“Change management. People who’ve done contracting for decades sometimes treat it as a mixture of art, magic and alchemy, and can be protective. And I don’t mean to be negative, because for decades there was a drive to get the ‘smartest negotiator/lawyer/person,’ and that drove a reward scheme for the individuals who fitted that model. Now we are seeing organizations that want the ‘smartest, most efficient system,’ and the person who builds that is often not the smartest lawyer/negotiator. So the scale of change needed to bring a true system, process approach to a group of people who were rewarded for being individual magicians cannot be underestimated.”
What arguments/actions sway thinking?
“I think people are smart and can understand basic logic. A contract specialist with 20+ years experience negotiating and managing a complex multi-year, multi-million dollar contract makes sense. That same person working on an NDA or $10,000 contract is a misuse of the resource.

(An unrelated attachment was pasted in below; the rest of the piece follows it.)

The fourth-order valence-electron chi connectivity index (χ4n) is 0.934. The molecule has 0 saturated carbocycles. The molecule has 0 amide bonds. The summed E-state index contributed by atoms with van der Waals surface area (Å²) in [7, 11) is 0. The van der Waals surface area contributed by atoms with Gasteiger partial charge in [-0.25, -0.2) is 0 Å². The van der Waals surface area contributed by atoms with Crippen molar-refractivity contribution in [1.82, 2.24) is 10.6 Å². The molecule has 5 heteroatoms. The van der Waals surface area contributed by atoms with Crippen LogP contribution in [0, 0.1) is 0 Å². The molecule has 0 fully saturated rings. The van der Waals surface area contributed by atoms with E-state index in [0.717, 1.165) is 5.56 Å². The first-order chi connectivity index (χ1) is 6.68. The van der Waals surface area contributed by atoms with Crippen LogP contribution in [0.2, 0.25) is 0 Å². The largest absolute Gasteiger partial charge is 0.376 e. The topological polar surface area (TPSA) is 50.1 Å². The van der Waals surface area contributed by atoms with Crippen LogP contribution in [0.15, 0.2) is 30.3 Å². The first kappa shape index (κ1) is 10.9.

You don’t want to use your super-brains to do data entry - get a robot for that. If you can show a company or executive that by embracing some technology or process you can use their super-brain resource more effectively, save costs and free up his or her time to do some strategic work, people will listen.”
Where are companies using technology in new ways with their contract and commercial management?
“Companies are seeing new technology options for contract and commercial management (CCM) every day. There are ways now to negotiate a contract virtually by sending preferred terms back and forth between parties and allowing a ‘robot’ (I use that term loosely), to come up with suggestions. There is technology now that allows for automated invoice assurance for vendor management. I am still blown away when I see extraction tools being able to ‘read’ a contract as well as a graduate.”
What is the impact of greater data-driven information?
“I think we may finally see the end of the ‘well, in my experience’ argument. Don’t get me wrong – I love that one and still use it. But with real data and a process to ‘feed the machine’ you can get to more interesting conclusions.